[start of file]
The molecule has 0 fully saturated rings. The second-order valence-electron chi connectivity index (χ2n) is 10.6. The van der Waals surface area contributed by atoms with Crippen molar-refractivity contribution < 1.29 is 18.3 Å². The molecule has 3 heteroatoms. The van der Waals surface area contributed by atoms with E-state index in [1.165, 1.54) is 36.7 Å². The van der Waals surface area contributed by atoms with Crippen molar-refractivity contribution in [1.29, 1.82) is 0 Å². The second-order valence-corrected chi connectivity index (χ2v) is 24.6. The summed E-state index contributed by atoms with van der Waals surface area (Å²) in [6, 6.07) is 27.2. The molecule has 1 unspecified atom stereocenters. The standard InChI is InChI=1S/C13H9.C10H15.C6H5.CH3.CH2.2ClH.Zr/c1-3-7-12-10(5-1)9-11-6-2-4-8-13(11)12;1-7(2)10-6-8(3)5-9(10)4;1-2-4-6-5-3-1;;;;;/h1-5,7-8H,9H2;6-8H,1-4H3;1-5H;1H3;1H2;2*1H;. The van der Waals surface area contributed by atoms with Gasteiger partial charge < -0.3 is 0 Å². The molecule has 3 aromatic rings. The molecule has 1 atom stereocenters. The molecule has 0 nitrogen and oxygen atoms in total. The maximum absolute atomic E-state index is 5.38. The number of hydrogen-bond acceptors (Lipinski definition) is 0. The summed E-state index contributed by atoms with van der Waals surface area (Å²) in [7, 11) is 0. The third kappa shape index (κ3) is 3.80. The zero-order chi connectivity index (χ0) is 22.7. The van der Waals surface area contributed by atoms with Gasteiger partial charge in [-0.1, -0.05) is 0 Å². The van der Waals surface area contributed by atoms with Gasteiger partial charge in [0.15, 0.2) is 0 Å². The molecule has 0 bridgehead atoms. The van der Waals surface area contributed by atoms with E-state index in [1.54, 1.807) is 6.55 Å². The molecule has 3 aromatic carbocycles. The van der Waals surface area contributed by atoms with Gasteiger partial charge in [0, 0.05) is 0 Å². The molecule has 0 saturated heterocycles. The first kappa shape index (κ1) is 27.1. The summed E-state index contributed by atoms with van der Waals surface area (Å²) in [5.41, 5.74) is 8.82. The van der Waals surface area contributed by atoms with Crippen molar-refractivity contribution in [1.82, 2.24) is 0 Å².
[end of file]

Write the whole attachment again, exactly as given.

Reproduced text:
The molecule has 0 fully saturated rings. The second-order valence-electron chi connectivity index (χ2n) is 10.6. The van der Waals surface area contributed by atoms with Crippen molar-refractivity contribution < 1.29 is 18.3 Å². The molecule has 3 heteroatoms. The van der Waals surface area contributed by atoms with E-state index in [1.165, 1.54) is 36.7 Å². The van der Waals surface area contributed by atoms with Crippen molar-refractivity contribution in [1.29, 1.82) is 0 Å². The second-order valence-corrected chi connectivity index (χ2v) is 24.6. The summed E-state index contributed by atoms with van der Waals surface area (Å²) in [6, 6.07) is 27.2. The molecule has 1 unspecified atom stereocenters. The standard InChI is InChI=1S/C13H9.C10H15.C6H5.CH3.CH2.2ClH.Zr/c1-3-7-12-10(5-1)9-11-6-2-4-8-13(11)12;1-7(2)10-6-8(3)5-9(10)4;1-2-4-6-5-3-1;;;;;/h1-5,7-8H,9H2;6-8H,1-4H3;1-5H;1H3;1H2;2*1H;. The van der Waals surface area contributed by atoms with Gasteiger partial charge < -0.3 is 0 Å². The molecule has 3 aromatic rings. The molecule has 1 atom stereocenters. The molecule has 0 nitrogen and oxygen atoms in total. The maximum absolute atomic E-state index is 5.38. The number of hydrogen-bond acceptors (Lipinski definition) is 0. The summed E-state index contributed by atoms with van der Waals surface area (Å²) in [7, 11) is 0. The third kappa shape index (κ3) is 3.80. The zero-order chi connectivity index (χ0) is 22.7. The van der Waals surface area contributed by atoms with Gasteiger partial charge in [-0.1, -0.05) is 0 Å². The van der Waals surface area contributed by atoms with Gasteiger partial charge in [0.15, 0.2) is 0 Å². The molecule has 0 bridgehead atoms. The van der Waals surface area contributed by atoms with E-state index in [1.54, 1.807) is 6.55 Å². The molecule has 3 aromatic carbocycles. The van der Waals surface area contributed by atoms with Gasteiger partial charge in [0, 0.05) is 0 Å². The molecule has 0 saturated heterocycles. The first kappa shape index (κ1) is 27.1. The summed E-state index contributed by atoms with van der Waals surface area (Å²) in [5.41, 5.74) is 8.82. The van der Waals surface area contributed by atoms with Crippen molar-refractivity contribution in [1.82, 2.24) is 0 Å².